Tens of thousands of dead bumblebees, honeybees, ladybugs, and other insects were discovered blanketing a Target parking lot in Oregon Sunday -- a "heartbreaking" start to National Pollinator Week.
Bumblebees were the species hardest hit, with an estimated 25,000 dead and 150 colonies lost.
“They were literally falling out of the trees," said Rich Hatfield, a conservation biologist with the nonprofit Xerces Society for Invertebrate Conservation. "To our knowledge this is one of the largest documented bumble bee deaths in the Western U.S. It was heartbreaking to watch.”
The Xerces Society contacted the Oregon Department of Agriculture (ODA) and together they collected samples of the dead insects.
Xerces concluded that landscapers had sprayed 65 European linden trees on Saturday with the insecticide Safari. The insecticide is described by manufacturer Valent as a "super-systemic insecticide with quick uptake and knockdown."
But state investigators say they won’t blame the landscapers until they have investigated other pesticide applications in the area.
"[The landscapers] made a huge mistake, but unfortunately this is not that uncommon," said Scott Hoffman Black, executive director of the Xerces Society. "Evidently they didn't follow the label instructions. This should not have been applied to the trees while they're in bloom."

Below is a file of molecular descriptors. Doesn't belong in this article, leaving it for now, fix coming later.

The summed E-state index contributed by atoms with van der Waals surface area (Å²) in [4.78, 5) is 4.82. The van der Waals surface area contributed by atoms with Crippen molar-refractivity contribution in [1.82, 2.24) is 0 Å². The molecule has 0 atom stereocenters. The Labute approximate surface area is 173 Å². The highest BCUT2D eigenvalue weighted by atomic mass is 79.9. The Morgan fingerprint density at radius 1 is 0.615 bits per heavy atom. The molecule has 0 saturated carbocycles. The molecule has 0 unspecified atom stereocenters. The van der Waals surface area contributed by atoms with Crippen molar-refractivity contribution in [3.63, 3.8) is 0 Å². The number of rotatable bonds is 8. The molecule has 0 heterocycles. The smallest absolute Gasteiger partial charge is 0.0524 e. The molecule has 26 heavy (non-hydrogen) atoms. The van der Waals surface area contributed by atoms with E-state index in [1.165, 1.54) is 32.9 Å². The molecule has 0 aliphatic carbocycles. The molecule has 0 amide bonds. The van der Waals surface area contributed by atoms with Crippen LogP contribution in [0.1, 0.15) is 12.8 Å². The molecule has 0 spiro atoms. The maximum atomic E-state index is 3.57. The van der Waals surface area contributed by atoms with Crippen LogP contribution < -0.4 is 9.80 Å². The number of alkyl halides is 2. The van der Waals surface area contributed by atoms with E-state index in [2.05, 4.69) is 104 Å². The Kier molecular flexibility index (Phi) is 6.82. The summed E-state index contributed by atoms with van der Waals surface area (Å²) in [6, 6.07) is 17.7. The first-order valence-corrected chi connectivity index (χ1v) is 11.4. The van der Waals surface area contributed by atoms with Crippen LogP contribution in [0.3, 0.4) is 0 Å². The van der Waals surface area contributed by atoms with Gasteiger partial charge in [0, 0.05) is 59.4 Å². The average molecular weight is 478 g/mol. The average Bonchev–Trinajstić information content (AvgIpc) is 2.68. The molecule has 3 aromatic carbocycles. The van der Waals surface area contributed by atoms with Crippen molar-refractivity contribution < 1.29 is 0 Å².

"I don’t think we’re there yet," said ODA Communications Director Bruce Pokarney. "We’re looking at any other pesticide applications that might have taken place in the area that might have come into play. Until we get all that figured out, we stop short of saying this is the culprit or the likely culprit. It’s one of the possibilities we’re looking at. A very strong possibility."
The Xerces Society started getting calls about dead and dying bees on Monday and Black said more bees are still dying. "It's still going on," said Black. "My staff is out there right now and there are still dead and dying bees."
ODA is considering pruning the flowers off of the linden trees that were sprayed, to prevent the trees from attracting more insects that will end up dying from pesticide poisoning.
National Pollinator Week is an annual event meant to draw attention to the role of beneficial pollinating insects in ecosystems and agriculture. The event is sponsored by several pesticide manufacturers, including Valent.